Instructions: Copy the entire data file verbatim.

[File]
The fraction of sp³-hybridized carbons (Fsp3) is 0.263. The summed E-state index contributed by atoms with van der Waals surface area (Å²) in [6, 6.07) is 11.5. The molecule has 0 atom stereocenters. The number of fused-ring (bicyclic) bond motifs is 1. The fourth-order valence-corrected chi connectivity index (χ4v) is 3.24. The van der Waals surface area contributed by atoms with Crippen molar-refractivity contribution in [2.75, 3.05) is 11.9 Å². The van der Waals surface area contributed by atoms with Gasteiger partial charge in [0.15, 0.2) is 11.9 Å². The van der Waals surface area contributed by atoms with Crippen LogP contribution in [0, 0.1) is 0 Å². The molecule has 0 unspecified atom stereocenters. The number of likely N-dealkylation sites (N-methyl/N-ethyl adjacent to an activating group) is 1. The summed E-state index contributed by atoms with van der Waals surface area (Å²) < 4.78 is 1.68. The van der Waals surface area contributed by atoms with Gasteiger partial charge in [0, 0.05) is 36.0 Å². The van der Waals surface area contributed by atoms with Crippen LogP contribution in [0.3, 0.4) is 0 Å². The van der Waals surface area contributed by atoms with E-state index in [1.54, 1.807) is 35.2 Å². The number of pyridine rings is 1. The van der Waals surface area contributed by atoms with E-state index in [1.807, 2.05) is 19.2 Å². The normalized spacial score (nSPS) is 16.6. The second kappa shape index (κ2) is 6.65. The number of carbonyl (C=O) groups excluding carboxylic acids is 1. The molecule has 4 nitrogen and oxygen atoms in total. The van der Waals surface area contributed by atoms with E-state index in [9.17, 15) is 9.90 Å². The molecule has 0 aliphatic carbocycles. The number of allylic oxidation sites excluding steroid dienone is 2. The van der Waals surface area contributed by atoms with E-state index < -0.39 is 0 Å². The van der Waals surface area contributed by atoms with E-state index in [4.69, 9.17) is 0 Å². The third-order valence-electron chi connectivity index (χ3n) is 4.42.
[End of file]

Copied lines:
The fraction of sp³-hybridized carbons (Fsp3) is 0.263. The summed E-state index contributed by atoms with van der Waals surface area (Å²) in [6, 6.07) is 11.5. The molecule has 0 atom stereocenters. The number of fused-ring (bicyclic) bond motifs is 1. The fourth-order valence-corrected chi connectivity index (χ4v) is 3.24. The van der Waals surface area contributed by atoms with Crippen molar-refractivity contribution in [2.75, 3.05) is 11.9 Å². The van der Waals surface area contributed by atoms with Gasteiger partial charge in [0.15, 0.2) is 11.9 Å². The van der Waals surface area contributed by atoms with Crippen LogP contribution in [0, 0.1) is 0 Å². The molecule has 0 unspecified atom stereocenters. The number of likely N-dealkylation sites (N-methyl/N-ethyl adjacent to an activating group) is 1. The summed E-state index contributed by atoms with van der Waals surface area (Å²) < 4.78 is 1.68. The van der Waals surface area contributed by atoms with Gasteiger partial charge in [0, 0.05) is 36.0 Å². The van der Waals surface area contributed by atoms with Crippen LogP contribution in [0.3, 0.4) is 0 Å². The van der Waals surface area contributed by atoms with E-state index in [1.54, 1.807) is 35.2 Å². The number of pyridine rings is 1. The van der Waals surface area contributed by atoms with E-state index in [1.807, 2.05) is 19.2 Å². The normalized spacial score (nSPS) is 16.6. The second kappa shape index (κ2) is 6.65. The number of carbonyl (C=O) groups excluding carboxylic acids is 1. The molecule has 4 nitrogen and oxygen atoms in total. The van der Waals surface area contributed by atoms with E-state index in [9.17, 15) is 9.90 Å². The molecule has 0 aliphatic carbocycles. The number of allylic oxidation sites excluding steroid dienone is 2. The van der Waals surface area contributed by atoms with E-state index < -0.39 is 0 Å². The van der Waals surface area contributed by atoms with E-state index in [4.69, 9.17) is 0 Å². The third-order valence-electron chi connectivity index (χ3n) is 4.42.